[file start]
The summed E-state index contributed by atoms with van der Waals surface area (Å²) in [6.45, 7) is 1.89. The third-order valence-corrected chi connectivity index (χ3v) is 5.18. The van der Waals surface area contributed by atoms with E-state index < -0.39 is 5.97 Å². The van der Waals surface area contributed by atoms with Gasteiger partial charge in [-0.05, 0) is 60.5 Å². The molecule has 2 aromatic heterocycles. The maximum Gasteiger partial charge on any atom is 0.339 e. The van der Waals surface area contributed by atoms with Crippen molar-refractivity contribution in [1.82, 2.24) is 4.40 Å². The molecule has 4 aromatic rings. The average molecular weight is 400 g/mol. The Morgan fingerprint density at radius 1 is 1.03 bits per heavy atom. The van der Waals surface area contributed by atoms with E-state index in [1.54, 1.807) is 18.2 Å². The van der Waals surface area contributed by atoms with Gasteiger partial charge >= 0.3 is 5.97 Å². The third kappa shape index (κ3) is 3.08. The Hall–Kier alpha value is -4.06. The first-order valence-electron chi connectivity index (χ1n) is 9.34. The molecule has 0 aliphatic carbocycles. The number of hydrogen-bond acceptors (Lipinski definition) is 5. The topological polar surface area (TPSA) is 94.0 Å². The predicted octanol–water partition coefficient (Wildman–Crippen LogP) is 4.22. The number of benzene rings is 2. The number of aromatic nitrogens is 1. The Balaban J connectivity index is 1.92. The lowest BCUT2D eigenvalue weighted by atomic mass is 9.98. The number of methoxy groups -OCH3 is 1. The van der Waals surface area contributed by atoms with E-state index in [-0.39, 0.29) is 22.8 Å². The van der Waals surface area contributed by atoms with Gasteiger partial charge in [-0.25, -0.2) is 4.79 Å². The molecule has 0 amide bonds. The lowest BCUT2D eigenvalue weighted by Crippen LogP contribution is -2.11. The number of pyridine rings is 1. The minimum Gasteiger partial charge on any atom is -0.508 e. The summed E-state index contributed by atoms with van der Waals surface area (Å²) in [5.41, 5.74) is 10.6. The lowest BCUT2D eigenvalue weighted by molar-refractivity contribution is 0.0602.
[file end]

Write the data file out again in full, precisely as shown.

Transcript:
The summed E-state index contributed by atoms with van der Waals surface area (Å²) in [6.45, 7) is 1.89. The third-order valence-corrected chi connectivity index (χ3v) is 5.18. The van der Waals surface area contributed by atoms with E-state index < -0.39 is 5.97 Å². The van der Waals surface area contributed by atoms with Gasteiger partial charge in [-0.05, 0) is 60.5 Å². The molecule has 2 aromatic heterocycles. The maximum Gasteiger partial charge on any atom is 0.339 e. The van der Waals surface area contributed by atoms with Crippen molar-refractivity contribution in [1.82, 2.24) is 4.40 Å². The molecule has 4 aromatic rings. The average molecular weight is 400 g/mol. The Morgan fingerprint density at radius 1 is 1.03 bits per heavy atom. The van der Waals surface area contributed by atoms with E-state index in [1.54, 1.807) is 18.2 Å². The van der Waals surface area contributed by atoms with Gasteiger partial charge >= 0.3 is 5.97 Å². The third kappa shape index (κ3) is 3.08. The Hall–Kier alpha value is -4.06. The first-order valence-electron chi connectivity index (χ1n) is 9.34. The molecule has 0 aliphatic carbocycles. The number of hydrogen-bond acceptors (Lipinski definition) is 5. The topological polar surface area (TPSA) is 94.0 Å². The predicted octanol–water partition coefficient (Wildman–Crippen LogP) is 4.22. The number of benzene rings is 2. The number of aromatic nitrogens is 1. The Balaban J connectivity index is 1.92. The lowest BCUT2D eigenvalue weighted by atomic mass is 9.98. The number of methoxy groups -OCH3 is 1. The van der Waals surface area contributed by atoms with E-state index in [-0.39, 0.29) is 22.8 Å². The van der Waals surface area contributed by atoms with Gasteiger partial charge in [-0.25, -0.2) is 4.79 Å². The molecule has 0 amide bonds. The lowest BCUT2D eigenvalue weighted by Crippen LogP contribution is -2.11. The number of pyridine rings is 1. The minimum Gasteiger partial charge on any atom is -0.508 e. The summed E-state index contributed by atoms with van der Waals surface area (Å²) in [5.41, 5.74) is 10.6. The lowest BCUT2D eigenvalue weighted by molar-refractivity contribution is 0.0602.